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Cancer arising in gland-forming tissue; the medical term meaning "related to a gland" is "adeno;" breast lobules and ducts are types of glands.


Treatment given after primary breast surgery to prevent or delay recurrence, or treatment given as "preventive" when there is no obvious evidence of cancer. Usually refers to addition of chemotherapy, radiation, or hormonal therapy.


Hair loss.


The area of dark-colored skin on the breast that surrounds the nipple.


Removal of fluid from a lump, often a cyst, with a needle and a syringe.

Atypical hyperplasia

A benign (noncancerous) condition in which cells have abnormal features and are increased in number. This condition places women at a higher risk of developing invasive breast cancer.

Axillary node dissection

Removal of some of the lymph nodes in the armpit to aid in staging of breast cancer.

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A growth that is NOT cancerous.


Removal of a sample of tissue that is then examined under a microscope by a pathologist to see if cancer is present. When the entire tumor or lesion is removed, the procedure is called an excisional biopsy. When only a sample of tissue is removed, the procedure is called an incisional biopsy or core biopsy. When a sample of tissue or fluid is removed with a small needle, the procedure is called a fine-needle aspiration biopsy.

Bone marrow

The soft material inside bones. Blood cells are produced in the bone marrow.

Breast cancer in situ

Very early, noninvasive cancer cells that are confined to the ducts or lobules in the breast and cannot spread beyond the breast. Commonly abbreviated as DCIS (ductal carcinoma in situ) or LCIS (lobular carcinoma in situ).

Breast conserving surgery

An operation to remove the breast cancer but not the entire breast itself. Types of breast conserving surgery include lumpectomy (removal of the lump) and quadrantectomy (removal of one quarter of the breast).

Breast reconstruction

Surgery to rebuild the shape of a breast.

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A term for diseases in which cells divide abnormally without control or order. Cancerous cells can invade nearby tissues and can spread through the bloodstream and lymphatic systems to other parts of the body.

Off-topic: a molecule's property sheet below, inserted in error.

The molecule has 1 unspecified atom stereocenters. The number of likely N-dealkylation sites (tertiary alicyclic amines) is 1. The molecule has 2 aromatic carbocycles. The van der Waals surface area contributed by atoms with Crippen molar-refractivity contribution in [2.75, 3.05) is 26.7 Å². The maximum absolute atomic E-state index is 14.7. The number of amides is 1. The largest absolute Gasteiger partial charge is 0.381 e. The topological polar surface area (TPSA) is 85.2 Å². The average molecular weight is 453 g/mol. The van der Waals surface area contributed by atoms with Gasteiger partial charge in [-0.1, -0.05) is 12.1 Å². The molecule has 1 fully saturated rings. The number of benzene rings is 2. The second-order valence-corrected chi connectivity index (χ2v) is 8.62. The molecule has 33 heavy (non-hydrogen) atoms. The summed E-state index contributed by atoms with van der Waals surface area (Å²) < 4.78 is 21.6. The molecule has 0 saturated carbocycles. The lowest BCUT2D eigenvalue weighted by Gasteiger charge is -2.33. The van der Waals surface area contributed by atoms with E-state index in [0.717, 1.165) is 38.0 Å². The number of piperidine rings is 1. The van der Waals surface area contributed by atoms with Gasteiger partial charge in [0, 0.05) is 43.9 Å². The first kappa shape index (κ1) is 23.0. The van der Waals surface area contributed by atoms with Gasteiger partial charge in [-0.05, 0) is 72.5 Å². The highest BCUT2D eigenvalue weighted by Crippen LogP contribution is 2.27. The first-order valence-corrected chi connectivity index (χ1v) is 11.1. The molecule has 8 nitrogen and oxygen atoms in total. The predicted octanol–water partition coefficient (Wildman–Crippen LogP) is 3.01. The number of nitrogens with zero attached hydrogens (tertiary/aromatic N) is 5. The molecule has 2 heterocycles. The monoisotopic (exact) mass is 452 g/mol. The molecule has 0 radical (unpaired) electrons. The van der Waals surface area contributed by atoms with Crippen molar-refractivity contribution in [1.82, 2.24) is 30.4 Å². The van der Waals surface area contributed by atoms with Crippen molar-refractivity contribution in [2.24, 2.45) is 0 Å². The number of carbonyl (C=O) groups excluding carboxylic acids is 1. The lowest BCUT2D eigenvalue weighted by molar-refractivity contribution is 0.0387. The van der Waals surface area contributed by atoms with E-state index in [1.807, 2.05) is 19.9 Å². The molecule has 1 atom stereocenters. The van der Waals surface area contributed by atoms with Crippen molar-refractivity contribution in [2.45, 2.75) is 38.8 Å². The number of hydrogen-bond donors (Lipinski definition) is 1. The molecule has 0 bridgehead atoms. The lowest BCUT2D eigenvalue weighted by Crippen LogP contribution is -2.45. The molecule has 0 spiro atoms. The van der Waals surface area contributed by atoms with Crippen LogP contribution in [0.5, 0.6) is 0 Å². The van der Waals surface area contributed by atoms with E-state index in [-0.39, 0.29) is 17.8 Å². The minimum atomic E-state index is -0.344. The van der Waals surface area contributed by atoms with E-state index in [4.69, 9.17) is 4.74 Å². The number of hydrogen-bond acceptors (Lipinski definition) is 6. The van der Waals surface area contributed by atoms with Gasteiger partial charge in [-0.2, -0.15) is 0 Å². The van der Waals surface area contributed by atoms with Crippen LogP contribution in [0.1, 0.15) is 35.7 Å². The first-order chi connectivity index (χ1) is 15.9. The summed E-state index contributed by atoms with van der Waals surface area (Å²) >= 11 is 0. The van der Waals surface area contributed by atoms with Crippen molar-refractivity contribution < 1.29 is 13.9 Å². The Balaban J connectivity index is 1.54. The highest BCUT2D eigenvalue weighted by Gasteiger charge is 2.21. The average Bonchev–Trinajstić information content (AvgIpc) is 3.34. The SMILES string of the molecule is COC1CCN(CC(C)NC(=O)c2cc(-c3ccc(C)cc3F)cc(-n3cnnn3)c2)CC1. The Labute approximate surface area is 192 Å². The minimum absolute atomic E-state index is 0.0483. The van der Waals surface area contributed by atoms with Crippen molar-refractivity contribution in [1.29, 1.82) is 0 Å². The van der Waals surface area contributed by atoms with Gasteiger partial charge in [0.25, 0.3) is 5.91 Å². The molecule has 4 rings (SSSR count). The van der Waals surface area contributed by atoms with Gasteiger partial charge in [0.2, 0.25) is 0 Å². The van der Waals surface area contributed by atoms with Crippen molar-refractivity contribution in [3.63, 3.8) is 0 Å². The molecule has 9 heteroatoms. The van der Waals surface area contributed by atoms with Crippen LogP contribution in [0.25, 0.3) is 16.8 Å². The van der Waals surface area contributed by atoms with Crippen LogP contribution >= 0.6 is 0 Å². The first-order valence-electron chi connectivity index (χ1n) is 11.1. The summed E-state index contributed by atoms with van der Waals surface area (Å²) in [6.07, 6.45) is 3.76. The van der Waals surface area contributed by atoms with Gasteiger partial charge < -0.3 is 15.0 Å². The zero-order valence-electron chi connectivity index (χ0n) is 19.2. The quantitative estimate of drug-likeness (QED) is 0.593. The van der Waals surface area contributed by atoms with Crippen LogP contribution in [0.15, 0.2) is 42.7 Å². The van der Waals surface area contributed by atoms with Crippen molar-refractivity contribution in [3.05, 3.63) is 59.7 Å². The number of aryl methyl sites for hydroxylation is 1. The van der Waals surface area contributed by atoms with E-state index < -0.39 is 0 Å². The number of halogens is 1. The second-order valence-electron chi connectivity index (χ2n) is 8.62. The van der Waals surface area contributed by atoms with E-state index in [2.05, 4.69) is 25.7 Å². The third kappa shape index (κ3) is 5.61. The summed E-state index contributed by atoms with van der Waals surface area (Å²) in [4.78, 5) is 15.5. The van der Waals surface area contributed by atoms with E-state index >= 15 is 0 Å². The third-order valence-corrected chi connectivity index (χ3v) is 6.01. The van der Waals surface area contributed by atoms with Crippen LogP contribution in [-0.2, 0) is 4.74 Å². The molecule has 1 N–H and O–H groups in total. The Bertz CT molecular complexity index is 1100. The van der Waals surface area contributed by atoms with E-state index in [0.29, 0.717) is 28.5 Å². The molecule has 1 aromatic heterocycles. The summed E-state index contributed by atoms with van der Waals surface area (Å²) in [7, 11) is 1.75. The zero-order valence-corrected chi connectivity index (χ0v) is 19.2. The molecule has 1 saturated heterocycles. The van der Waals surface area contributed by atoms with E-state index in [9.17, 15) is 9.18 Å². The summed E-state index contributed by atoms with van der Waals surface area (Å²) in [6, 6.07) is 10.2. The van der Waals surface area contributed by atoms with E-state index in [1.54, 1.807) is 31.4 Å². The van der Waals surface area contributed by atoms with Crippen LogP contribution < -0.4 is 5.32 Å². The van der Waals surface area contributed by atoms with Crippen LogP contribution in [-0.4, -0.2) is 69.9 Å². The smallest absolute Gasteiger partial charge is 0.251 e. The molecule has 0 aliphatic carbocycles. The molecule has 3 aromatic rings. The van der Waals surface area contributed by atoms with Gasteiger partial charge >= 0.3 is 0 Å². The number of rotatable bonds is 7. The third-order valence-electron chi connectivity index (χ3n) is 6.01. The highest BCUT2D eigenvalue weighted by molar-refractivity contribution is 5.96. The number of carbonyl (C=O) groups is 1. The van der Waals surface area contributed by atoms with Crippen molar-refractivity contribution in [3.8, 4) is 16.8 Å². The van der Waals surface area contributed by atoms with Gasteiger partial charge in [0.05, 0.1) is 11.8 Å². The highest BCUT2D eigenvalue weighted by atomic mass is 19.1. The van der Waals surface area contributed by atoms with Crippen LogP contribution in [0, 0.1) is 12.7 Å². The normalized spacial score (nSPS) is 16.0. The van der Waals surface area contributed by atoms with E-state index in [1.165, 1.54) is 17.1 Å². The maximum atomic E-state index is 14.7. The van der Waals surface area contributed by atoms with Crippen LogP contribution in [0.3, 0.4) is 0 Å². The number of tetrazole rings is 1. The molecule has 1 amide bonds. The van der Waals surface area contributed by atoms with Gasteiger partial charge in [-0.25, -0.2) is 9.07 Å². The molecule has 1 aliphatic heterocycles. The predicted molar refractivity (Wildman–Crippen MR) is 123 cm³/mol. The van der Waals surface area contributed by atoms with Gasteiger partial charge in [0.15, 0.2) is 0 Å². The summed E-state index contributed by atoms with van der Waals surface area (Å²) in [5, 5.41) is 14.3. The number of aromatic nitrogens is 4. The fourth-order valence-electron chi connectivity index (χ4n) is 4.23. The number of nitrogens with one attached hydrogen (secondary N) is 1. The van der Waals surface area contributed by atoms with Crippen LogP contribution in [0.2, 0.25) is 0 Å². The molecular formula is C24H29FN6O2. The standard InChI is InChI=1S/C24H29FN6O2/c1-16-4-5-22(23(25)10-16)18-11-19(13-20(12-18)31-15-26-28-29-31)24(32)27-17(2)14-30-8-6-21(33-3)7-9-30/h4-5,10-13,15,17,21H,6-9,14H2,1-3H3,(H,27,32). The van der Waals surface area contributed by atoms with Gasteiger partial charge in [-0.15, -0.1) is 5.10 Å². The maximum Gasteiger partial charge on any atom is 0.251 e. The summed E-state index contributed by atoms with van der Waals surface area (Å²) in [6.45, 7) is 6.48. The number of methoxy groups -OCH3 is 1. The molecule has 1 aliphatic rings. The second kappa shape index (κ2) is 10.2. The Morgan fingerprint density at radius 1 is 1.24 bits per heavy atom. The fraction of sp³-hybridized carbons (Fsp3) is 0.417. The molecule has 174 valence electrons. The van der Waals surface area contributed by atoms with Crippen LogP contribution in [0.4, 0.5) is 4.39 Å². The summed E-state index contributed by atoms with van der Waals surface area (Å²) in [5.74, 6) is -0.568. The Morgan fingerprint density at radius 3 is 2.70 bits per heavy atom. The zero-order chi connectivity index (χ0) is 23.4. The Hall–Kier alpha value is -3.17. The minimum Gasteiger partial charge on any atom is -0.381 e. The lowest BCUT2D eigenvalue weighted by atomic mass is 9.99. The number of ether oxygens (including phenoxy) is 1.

Cancer that begins in the lining or covering of an organ.


Treatment with drugs to kill or slow the growth of cancer cells; also used to shrink tumors prior to surgery.

Clear margins

An area of normal tissue that surrounds cancer tissue.

Clinical trial

A controlled research study to determine the best possible treatment for a specific condition. Clinical trials take place in many hospitals and cancer centers across the country, with sponsorship and review by the National Cancer Institute. In these clinical trials, doctors use the newest treatments to care for cancer patients. By agreeing to participate in a clinical trial, the patient agrees to follow the protocol of the specified treatment and to cooperate with the scientists to find new, improved treatments for cancer. Participation is voluntary in all clinical trials, and patients may drop out of a clinical trial if they wish.

Complementary therapies

Non-traditional therapies used to complement traditional medical procedures. Examples are therapeutic touch, art therapy, music therapy, aromatherapy, biofeedback, yoga, meditation, nutritional supplements, acupuncture, and numerous others.

Core biopsy

A biopsy that uses a small cutting needle to remove a sample of tissue from a breast.


A sac or mass filled with fluid.

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This glossary is largely an excerpt from An Informational Guide to Breast Cancer, August 2005, HCA, Inc., Nashville, Tennessee. Printed here with permission. Reviewed by Joanne Hindle, RN, MS, NP-C, OCN. We thank HCA and these individual contributors: Connie Carson, Ph.D., Healthcare Consultant, Littleton, Colorado; Rebecca Knight, MD, FACS, General Surgeon, Foothills Surgical Associates, Wheat Ridge, Colorado; Francene Mason, M.D., Medical Oncologist, Boulder, Colorado; Susan Lasker-Hertz, RN, MSN, CHPN, Director of Clinical Services, Denver Hospice, Denver, Colorado; Barbara Schwartzberg, M.D., F.A.C.S., Breast Cancer Surgeon, HealthONE, Denver, Colorado; and Dev Paul, D.O., Ph.D., Medical Oncologist, Rocky Mountain Cancer Centers, Denver, Colorado.